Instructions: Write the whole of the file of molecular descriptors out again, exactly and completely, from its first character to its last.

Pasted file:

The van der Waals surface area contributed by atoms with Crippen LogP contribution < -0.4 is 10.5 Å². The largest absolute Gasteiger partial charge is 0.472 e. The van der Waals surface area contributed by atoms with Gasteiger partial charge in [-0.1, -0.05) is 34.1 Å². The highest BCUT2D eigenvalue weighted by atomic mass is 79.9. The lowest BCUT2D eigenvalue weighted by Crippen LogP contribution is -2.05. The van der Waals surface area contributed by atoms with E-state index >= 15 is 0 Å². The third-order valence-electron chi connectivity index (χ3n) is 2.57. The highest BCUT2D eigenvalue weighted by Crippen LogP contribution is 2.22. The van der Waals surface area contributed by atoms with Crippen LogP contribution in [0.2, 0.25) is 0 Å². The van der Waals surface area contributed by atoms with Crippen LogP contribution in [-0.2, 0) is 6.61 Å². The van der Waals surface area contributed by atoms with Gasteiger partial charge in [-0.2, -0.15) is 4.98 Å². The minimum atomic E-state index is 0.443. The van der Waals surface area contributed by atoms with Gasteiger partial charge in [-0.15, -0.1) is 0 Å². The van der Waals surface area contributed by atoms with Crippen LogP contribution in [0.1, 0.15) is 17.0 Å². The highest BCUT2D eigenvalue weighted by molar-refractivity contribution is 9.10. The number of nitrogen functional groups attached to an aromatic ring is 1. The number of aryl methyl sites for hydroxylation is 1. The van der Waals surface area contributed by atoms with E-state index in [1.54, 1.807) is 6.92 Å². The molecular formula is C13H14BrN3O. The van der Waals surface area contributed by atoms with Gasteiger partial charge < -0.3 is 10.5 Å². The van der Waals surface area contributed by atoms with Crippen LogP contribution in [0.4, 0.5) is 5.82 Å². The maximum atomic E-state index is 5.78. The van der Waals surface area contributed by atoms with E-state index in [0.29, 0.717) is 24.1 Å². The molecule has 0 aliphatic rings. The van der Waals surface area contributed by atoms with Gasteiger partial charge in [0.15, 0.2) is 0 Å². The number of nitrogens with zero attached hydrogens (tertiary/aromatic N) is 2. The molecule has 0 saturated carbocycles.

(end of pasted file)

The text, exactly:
The van der Waals surface area contributed by atoms with Crippen LogP contribution < -0.4 is 10.5 Å². The largest absolute Gasteiger partial charge is 0.472 e. The van der Waals surface area contributed by atoms with Gasteiger partial charge in [-0.1, -0.05) is 34.1 Å². The highest BCUT2D eigenvalue weighted by atomic mass is 79.9. The lowest BCUT2D eigenvalue weighted by Crippen LogP contribution is -2.05. The van der Waals surface area contributed by atoms with E-state index >= 15 is 0 Å². The third-order valence-electron chi connectivity index (χ3n) is 2.57. The highest BCUT2D eigenvalue weighted by Crippen LogP contribution is 2.22. The van der Waals surface area contributed by atoms with Crippen LogP contribution in [0.2, 0.25) is 0 Å². The van der Waals surface area contributed by atoms with Crippen LogP contribution in [-0.2, 0) is 6.61 Å². The van der Waals surface area contributed by atoms with Gasteiger partial charge in [-0.2, -0.15) is 4.98 Å². The minimum atomic E-state index is 0.443. The van der Waals surface area contributed by atoms with Gasteiger partial charge in [-0.15, -0.1) is 0 Å². The van der Waals surface area contributed by atoms with Crippen LogP contribution in [0.1, 0.15) is 17.0 Å². The highest BCUT2D eigenvalue weighted by molar-refractivity contribution is 9.10. The number of nitrogen functional groups attached to an aromatic ring is 1. The number of aryl methyl sites for hydroxylation is 1. The van der Waals surface area contributed by atoms with E-state index in [1.54, 1.807) is 6.92 Å². The molecular formula is C13H14BrN3O. The van der Waals surface area contributed by atoms with Gasteiger partial charge < -0.3 is 10.5 Å². The van der Waals surface area contributed by atoms with Crippen LogP contribution in [0.4, 0.5) is 5.82 Å². The maximum atomic E-state index is 5.78. The van der Waals surface area contributed by atoms with E-state index in [0.29, 0.717) is 24.1 Å². The molecule has 0 aliphatic rings. The van der Waals surface area contributed by atoms with Gasteiger partial charge in [0.15, 0.2) is 0 Å². The number of nitrogens with zero attached hydrogens (tertiary/aromatic N) is 2. The molecule has 0 saturated carbocycles.